In 2000, I marched across the Sydney Harbour Bridge alongside 250,000 others who thought it was time to apologise to Indigenous Australians. 15 years later, it seems we simply can’t say sorry enough.
Today’s Aboriginal children are still falling through the cracks. Many are still missing out on a proper education, they suffer from the damage done to their parents and grandparents in institutions. And they are still expected to die 17 years earlier other Australian children.
During his historical speech in 2008 Kevin Rudd said, “We apologise for the laws and policies of successive parliaments and governments that have inflicted profound grief, suffering and loss on these our fellow Australians”.
The Prime Minister went on to list a range of promises for a brighter future, including “A future where we harness the determination of all Australians, indigenous and non-indigenous, to close the gap that lies between us in life expectancy, educational achievement and economic opportunity”.
Sadly, the 2015 Close the Gap report released this year painted a grim picture of our progress. Of the seven targets identified in improving Indigenous people’s health, education and employment, only two are on track.
Improvements in life expectancy, early childhood education, literacy, numeracy and youth employment have either not been made or are falling behind. In addition to this, Aboriginal people still experience more domestic violence, spend disproportionately more time in prison and suffer higher rates of communicable disease.
Prime Minister Tony Abbott described the report as “profoundly disappointing”.
Oxfam Australia says babies born to Aboriginal mothers die at more than twice the rate of other Australian babies, and Aboriginal and Torres Strait Islander people experience higher rates of preventable illness such as heart disease, kidney disease and diabetes.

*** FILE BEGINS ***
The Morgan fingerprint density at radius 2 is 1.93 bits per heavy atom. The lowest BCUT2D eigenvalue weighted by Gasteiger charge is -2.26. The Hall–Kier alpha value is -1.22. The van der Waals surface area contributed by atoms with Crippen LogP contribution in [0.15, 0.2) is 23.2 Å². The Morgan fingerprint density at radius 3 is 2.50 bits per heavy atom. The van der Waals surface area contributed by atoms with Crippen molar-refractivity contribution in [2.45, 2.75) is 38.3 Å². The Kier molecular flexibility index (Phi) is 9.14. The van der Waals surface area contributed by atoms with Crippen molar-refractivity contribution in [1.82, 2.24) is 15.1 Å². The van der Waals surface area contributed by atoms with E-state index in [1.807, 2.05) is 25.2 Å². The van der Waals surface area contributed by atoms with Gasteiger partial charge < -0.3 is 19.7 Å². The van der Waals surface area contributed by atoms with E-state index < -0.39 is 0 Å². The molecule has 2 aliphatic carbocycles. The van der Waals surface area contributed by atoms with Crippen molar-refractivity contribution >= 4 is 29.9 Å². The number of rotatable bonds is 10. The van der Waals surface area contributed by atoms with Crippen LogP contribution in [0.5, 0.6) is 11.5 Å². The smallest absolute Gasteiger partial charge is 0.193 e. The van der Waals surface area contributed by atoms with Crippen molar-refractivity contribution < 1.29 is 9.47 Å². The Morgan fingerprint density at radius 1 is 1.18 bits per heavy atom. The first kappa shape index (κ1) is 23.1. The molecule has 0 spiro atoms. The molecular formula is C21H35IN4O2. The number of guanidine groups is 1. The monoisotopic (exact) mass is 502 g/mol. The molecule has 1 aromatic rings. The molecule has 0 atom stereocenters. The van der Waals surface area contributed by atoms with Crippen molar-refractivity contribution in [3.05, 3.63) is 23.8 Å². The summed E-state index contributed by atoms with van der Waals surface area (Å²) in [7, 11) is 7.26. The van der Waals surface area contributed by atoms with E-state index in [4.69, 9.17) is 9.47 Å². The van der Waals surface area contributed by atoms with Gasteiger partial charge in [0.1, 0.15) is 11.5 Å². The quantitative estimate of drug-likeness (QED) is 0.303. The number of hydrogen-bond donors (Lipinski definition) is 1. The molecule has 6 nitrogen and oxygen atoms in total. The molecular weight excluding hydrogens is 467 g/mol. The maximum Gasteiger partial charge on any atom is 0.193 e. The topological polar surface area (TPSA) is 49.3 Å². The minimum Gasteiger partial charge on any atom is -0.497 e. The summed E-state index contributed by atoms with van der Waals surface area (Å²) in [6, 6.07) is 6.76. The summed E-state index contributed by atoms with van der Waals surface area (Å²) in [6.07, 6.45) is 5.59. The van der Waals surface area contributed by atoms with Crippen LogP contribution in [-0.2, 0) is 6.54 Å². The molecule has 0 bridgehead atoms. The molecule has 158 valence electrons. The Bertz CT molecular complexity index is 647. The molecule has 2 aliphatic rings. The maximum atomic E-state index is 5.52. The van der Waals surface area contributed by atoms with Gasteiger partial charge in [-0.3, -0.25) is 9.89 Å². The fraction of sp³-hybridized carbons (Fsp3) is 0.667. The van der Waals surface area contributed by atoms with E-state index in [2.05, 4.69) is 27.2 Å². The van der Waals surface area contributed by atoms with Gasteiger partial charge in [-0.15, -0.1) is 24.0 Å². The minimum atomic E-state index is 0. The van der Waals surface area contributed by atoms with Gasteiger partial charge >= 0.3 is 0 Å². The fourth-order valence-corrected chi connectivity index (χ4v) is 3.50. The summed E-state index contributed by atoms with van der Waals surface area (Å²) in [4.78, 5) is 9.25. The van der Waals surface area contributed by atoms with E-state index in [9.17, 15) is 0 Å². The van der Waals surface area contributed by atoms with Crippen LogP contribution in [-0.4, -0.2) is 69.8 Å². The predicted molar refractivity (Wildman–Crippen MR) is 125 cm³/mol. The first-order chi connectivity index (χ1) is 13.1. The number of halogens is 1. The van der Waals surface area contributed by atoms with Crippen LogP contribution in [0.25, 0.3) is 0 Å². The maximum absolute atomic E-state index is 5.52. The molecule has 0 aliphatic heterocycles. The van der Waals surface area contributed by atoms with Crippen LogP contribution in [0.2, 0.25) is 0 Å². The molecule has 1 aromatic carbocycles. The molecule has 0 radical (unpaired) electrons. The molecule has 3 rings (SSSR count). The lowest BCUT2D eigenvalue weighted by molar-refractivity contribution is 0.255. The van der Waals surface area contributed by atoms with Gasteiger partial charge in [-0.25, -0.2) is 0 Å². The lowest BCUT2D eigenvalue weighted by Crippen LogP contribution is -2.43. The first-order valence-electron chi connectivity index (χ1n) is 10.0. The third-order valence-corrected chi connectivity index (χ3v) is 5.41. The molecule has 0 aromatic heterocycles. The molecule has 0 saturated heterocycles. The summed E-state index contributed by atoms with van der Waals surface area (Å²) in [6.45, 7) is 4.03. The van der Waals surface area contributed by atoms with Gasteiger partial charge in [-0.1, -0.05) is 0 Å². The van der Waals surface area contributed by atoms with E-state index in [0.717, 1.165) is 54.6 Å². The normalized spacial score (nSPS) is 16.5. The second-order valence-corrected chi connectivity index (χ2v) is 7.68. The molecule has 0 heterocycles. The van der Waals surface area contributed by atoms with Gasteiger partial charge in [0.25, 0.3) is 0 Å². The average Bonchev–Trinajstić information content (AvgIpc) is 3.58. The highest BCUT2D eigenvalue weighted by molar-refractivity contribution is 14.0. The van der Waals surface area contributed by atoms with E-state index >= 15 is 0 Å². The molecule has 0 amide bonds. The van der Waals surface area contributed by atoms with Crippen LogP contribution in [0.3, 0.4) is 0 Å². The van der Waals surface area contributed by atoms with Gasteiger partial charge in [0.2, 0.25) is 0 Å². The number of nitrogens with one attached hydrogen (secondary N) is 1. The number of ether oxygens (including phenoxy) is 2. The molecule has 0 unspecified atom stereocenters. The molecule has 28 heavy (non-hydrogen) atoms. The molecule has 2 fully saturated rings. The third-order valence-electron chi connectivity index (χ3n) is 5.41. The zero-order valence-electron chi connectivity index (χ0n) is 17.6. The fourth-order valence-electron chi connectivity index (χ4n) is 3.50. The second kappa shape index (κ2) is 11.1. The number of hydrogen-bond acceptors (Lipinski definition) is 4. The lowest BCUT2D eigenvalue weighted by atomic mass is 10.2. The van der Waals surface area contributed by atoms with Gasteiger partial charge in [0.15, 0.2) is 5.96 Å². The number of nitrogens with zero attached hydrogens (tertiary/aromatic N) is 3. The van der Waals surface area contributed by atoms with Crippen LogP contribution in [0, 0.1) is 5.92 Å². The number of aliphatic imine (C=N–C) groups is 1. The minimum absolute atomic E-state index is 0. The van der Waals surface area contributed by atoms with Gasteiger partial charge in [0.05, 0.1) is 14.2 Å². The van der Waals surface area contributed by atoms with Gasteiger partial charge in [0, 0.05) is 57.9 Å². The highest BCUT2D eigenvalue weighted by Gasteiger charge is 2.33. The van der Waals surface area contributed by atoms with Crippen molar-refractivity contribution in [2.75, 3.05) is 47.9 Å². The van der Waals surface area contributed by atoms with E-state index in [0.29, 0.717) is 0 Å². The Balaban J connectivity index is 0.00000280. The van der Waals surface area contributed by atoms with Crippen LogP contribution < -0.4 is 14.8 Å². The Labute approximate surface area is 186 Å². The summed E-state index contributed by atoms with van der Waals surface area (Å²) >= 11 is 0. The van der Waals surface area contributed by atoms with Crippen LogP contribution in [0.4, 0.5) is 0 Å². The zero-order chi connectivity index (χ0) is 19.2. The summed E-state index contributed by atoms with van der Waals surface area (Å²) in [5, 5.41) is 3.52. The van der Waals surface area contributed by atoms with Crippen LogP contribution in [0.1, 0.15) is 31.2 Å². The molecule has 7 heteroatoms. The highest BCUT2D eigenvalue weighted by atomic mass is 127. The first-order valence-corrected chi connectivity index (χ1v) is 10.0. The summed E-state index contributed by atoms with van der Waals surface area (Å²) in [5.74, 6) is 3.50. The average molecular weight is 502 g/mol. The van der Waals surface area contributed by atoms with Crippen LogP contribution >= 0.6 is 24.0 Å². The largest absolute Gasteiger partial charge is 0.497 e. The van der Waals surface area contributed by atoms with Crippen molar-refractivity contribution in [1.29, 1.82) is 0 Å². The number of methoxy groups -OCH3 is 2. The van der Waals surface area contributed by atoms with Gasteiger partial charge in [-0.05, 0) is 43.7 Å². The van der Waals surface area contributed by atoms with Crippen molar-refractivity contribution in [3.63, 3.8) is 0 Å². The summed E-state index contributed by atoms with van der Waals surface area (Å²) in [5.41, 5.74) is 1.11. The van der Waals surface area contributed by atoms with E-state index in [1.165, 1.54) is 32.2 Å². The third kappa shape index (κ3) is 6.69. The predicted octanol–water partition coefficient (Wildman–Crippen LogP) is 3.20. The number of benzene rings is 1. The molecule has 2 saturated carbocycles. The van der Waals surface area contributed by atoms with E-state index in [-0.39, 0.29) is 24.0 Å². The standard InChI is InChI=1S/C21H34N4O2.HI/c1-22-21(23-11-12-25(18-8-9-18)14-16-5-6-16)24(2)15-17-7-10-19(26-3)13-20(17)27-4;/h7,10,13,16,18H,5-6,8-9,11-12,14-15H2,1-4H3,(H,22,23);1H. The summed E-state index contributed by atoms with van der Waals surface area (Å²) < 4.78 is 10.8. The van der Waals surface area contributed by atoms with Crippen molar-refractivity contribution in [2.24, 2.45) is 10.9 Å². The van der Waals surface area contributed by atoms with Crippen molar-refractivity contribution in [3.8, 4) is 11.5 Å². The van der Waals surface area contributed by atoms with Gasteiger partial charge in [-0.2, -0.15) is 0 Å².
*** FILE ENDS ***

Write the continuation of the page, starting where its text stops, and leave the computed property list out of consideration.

National Sorry Day acknowledges the tabling of the Bringing Them Home report, which brought to light the plight of the Stolen Generations – children who were forcibly removed from their families up until the 1970s. It also serves to remind Australians and policy makers of the impacts extreme measures have had on Indigenous Australians.
Last year’s Budget cut more than $500 million funding to Indigenous affairs, with some groups clawing back small amounts this year. Then there is the closure of communities in Western Australia. Meanwhile, the Recognise movement continues to fight for Indigenous and Torres Strait Islanders to be recognised in the Australian constitution and to acknowledge the pre-European history of the country. As Harold Ludwick, a Bulgun Warra man from Cape York, puts it: “If the Constitution was the birth certificate of Australia, we’re missing half the family”.
So it seems we still have a lot to be sorry for, not least of all the fact we don’t seem to know how to move forward.
What does National Sorry Day mean to you?